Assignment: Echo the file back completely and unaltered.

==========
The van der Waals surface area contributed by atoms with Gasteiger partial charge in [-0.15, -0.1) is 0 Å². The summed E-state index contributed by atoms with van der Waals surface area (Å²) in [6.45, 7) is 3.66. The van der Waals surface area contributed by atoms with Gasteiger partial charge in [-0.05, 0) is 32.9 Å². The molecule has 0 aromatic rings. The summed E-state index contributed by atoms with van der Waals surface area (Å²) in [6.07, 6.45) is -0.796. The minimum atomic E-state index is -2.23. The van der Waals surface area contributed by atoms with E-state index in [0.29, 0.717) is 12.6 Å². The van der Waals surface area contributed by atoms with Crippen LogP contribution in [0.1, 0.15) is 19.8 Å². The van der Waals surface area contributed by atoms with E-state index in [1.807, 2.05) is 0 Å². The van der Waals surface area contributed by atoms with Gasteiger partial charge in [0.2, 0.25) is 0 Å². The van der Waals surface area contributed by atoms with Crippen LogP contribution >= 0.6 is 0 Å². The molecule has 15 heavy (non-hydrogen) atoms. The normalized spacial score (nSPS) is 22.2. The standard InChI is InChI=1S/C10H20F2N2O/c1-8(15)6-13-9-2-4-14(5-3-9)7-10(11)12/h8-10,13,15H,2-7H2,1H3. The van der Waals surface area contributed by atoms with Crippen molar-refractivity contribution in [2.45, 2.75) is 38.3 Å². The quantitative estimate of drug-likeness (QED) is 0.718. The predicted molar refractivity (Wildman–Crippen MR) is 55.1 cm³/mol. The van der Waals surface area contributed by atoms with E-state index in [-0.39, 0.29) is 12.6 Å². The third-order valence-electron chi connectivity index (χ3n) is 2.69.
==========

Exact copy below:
The van der Waals surface area contributed by atoms with Gasteiger partial charge in [-0.15, -0.1) is 0 Å². The summed E-state index contributed by atoms with van der Waals surface area (Å²) in [6.45, 7) is 3.66. The van der Waals surface area contributed by atoms with Gasteiger partial charge in [-0.05, 0) is 32.9 Å². The molecule has 0 aromatic rings. The summed E-state index contributed by atoms with van der Waals surface area (Å²) in [6.07, 6.45) is -0.796. The minimum atomic E-state index is -2.23. The van der Waals surface area contributed by atoms with E-state index in [0.29, 0.717) is 12.6 Å². The van der Waals surface area contributed by atoms with Crippen LogP contribution in [0.1, 0.15) is 19.8 Å². The van der Waals surface area contributed by atoms with E-state index in [1.807, 2.05) is 0 Å². The van der Waals surface area contributed by atoms with Gasteiger partial charge in [0.2, 0.25) is 0 Å². The van der Waals surface area contributed by atoms with Crippen LogP contribution >= 0.6 is 0 Å². The molecule has 15 heavy (non-hydrogen) atoms. The normalized spacial score (nSPS) is 22.2. The standard InChI is InChI=1S/C10H20F2N2O/c1-8(15)6-13-9-2-4-14(5-3-9)7-10(11)12/h8-10,13,15H,2-7H2,1H3. The van der Waals surface area contributed by atoms with Crippen molar-refractivity contribution in [2.45, 2.75) is 38.3 Å². The quantitative estimate of drug-likeness (QED) is 0.718. The predicted molar refractivity (Wildman–Crippen MR) is 55.1 cm³/mol. The van der Waals surface area contributed by atoms with E-state index in [-0.39, 0.29) is 12.6 Å². The third-order valence-electron chi connectivity index (χ3n) is 2.69.